To record revenue, you’ll debit the “Accounts Receivable” account and credit the “Sales” account. For example, if you sell a product for £100, you’ll debit the “Accounts Receivable” account with £100 and credit the “Sales” account with £100. If you receive cash, then you’ll credit the “Sales” account and debit the “Bank” account.

Creating Financial Statements

Financial statements provide information about your business’s financial health. The most common financial statements are the balance sheet, the income statement, and the cash flow statement.
The balance sheet shows your assets, liabilities, and owner’s equity at a specific point in. The income statement shows your revenue, expenses, and profits over a period, usually a year. The cash flow statement shows your cash inflows and outflows over a period.

Easy accounting for beginners

Here are some ways you can make your small business accounting much easier:

Use a bookkeeping software program. User friendly bookkeeping software programs such as Xero help you track your income, expenses, and other financial information. You’ll save you a lot of time and hassle. You’ll also reduce the risk of costly mistakes.

Reconcile your bank statements regularly. Compare your bank statement to your bookkeeping records to make sure they match. Identifying any discrepancies between your bank statement and your accounting records each month or week means you won’t have a mess on your hands at year end.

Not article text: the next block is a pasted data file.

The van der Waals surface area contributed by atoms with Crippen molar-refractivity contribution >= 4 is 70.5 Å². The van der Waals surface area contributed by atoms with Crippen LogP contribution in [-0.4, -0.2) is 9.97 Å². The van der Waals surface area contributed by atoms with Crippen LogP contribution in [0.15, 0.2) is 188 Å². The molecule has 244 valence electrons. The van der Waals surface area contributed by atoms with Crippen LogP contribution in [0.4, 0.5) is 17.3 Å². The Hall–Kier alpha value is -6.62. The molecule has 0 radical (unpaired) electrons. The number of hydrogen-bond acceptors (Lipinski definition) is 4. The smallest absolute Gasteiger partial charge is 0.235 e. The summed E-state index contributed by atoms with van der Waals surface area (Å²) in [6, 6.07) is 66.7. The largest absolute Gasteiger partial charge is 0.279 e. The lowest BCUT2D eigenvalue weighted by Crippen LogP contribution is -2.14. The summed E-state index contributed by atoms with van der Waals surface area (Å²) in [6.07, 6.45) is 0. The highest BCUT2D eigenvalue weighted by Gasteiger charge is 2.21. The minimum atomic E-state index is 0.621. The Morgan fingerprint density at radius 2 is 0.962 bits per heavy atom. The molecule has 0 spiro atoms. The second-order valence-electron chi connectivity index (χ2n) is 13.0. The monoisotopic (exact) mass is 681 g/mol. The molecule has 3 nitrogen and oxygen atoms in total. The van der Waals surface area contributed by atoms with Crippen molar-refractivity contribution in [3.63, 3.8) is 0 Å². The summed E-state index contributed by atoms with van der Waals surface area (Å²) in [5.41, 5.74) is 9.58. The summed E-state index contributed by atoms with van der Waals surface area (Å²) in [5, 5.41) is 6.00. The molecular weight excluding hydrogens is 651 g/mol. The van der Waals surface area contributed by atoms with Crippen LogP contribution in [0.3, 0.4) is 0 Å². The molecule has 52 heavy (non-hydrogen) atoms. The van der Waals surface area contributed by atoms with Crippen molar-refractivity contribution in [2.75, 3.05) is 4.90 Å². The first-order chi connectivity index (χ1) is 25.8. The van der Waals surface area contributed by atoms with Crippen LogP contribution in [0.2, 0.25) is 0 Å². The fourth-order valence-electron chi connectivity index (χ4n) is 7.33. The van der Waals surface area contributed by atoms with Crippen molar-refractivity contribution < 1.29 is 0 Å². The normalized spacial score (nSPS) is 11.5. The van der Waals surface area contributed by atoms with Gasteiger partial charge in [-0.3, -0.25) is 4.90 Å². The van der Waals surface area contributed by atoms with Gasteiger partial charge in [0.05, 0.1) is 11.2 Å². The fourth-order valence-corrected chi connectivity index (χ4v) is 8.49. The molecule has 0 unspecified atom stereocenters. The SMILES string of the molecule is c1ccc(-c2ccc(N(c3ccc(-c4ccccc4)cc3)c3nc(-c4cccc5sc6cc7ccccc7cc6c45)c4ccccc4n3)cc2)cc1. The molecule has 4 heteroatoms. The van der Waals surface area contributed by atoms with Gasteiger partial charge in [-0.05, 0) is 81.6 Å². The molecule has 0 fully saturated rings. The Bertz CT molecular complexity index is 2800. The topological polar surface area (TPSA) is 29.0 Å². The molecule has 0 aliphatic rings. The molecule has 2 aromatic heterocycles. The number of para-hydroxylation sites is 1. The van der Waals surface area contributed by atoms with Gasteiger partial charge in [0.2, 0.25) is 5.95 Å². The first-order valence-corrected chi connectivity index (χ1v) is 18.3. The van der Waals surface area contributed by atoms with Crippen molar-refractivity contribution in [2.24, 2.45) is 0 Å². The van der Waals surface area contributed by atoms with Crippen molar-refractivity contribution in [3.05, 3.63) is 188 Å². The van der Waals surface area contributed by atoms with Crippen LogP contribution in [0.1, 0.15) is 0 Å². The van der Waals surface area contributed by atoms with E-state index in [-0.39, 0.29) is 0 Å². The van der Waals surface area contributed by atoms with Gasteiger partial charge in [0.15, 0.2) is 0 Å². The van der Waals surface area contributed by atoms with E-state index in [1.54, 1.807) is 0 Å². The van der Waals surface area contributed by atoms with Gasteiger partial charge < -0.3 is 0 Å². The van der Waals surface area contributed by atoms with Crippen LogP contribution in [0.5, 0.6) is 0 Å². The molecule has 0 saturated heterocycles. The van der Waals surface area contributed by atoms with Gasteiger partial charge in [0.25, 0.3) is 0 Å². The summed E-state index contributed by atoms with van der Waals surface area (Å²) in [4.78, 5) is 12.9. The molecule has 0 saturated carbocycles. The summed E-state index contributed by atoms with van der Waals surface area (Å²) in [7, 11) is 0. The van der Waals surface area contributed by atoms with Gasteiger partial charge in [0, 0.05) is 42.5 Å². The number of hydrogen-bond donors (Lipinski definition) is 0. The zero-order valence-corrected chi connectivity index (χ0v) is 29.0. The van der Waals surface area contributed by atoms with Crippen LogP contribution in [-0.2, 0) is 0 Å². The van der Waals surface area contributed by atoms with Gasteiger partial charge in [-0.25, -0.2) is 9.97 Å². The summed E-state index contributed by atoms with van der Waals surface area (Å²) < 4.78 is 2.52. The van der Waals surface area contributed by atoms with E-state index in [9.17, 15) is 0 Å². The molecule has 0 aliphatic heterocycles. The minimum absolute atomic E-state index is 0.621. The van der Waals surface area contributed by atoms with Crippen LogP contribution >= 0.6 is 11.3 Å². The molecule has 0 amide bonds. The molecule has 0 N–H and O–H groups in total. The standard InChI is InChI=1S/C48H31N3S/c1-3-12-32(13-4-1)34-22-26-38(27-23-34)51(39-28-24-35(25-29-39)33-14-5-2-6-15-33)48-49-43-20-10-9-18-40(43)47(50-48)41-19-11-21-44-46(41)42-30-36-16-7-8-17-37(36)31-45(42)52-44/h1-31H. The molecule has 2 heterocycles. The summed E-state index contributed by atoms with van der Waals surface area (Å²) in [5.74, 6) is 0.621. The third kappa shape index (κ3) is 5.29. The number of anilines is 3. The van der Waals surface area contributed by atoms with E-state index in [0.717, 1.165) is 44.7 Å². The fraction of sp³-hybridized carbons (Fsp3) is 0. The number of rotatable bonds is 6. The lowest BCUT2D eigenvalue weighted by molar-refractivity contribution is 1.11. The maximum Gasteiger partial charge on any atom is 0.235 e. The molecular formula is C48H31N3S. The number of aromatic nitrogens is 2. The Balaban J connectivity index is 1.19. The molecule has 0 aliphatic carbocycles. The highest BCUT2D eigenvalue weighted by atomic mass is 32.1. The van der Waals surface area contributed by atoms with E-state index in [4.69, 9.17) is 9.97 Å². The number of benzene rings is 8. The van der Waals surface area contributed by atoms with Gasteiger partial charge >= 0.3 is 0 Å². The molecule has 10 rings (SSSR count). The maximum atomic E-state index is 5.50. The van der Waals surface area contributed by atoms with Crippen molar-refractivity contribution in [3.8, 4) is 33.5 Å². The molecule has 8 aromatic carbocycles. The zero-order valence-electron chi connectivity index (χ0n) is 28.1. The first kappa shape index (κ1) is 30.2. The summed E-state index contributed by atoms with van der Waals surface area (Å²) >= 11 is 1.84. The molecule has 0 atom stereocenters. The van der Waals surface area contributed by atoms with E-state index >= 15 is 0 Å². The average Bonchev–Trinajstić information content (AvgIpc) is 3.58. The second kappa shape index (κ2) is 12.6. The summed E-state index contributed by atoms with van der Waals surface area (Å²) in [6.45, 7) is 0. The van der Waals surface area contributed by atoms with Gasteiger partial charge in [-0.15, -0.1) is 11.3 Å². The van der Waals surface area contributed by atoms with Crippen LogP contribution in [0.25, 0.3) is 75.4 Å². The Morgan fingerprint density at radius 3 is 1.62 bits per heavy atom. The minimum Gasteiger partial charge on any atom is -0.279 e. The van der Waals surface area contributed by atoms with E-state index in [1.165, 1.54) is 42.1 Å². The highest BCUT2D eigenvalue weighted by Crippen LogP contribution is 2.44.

Keep good records. This includes receipts, invoices, and other documentation for all your financial transactions. Good records will make it easier to track your income and expenses. Backup may be requested by HMRC or auditors, so make sure you have a robust processes for storing your files.

Use a simple accounting method. There are two main types of accounting methods: cash basis and accrual basis. Cash basis accounting is simpler, but it doesn’t always give you a complete picture of your financial health. Accrual basis accounting is more complex, but it provides a more accurate picture of your finances. If your revenues are above £150,000 per year, you must use accruals basis accounting.

Set up a budget. A budget can help you monitor your income and expenses so you stay on plan financially. You can store your budget in your accounting software and then produce reports to show any actual variances from the budget. Updating your budget periodically is known as forecasting which helps your business manage resources more effectively.

Pay your bills on time. Late payments damage your credit score. If you get a reputation among your suppliers for paying late, it can be more difficult to get credit in the future. You can avoid this issue if you set up automatic payments for your bills whenever possible.

File your taxes on time. HMRC has strict deadlines for filing taxes. If you file or pay your taxes late, you’ll pay penalties and interest.

Stay organised. If you keep your books in good order, you’ll find it easier to keep track of progress in your business. Properly organised accounting means you won’t waste time on unnecessary admin and you’ll have everything at your fingertips to make timely well-considered decisions.

Hire a qualified accountant. If you’re not comfortable with accounting, or if you need help with more complex financial tasks, consider hiring a qualified accountant. An accountant can help you set up your bookkeeping system, reconcile your bank statements, and prepare your taxes.

Get your accounts in order today

Most business owners are excited by their core business – the reason they started in the first place. Many owners are less captivated by managing the finances. However, by understanding the basics of accounting and using the right tools, you can make accounting easier for yourself and your business. If you need help to get your head around the five elements of accounting and how to do your bookkeeping correctly, give the team at Adams Accountancy a call on 01322 250001 for a free chat.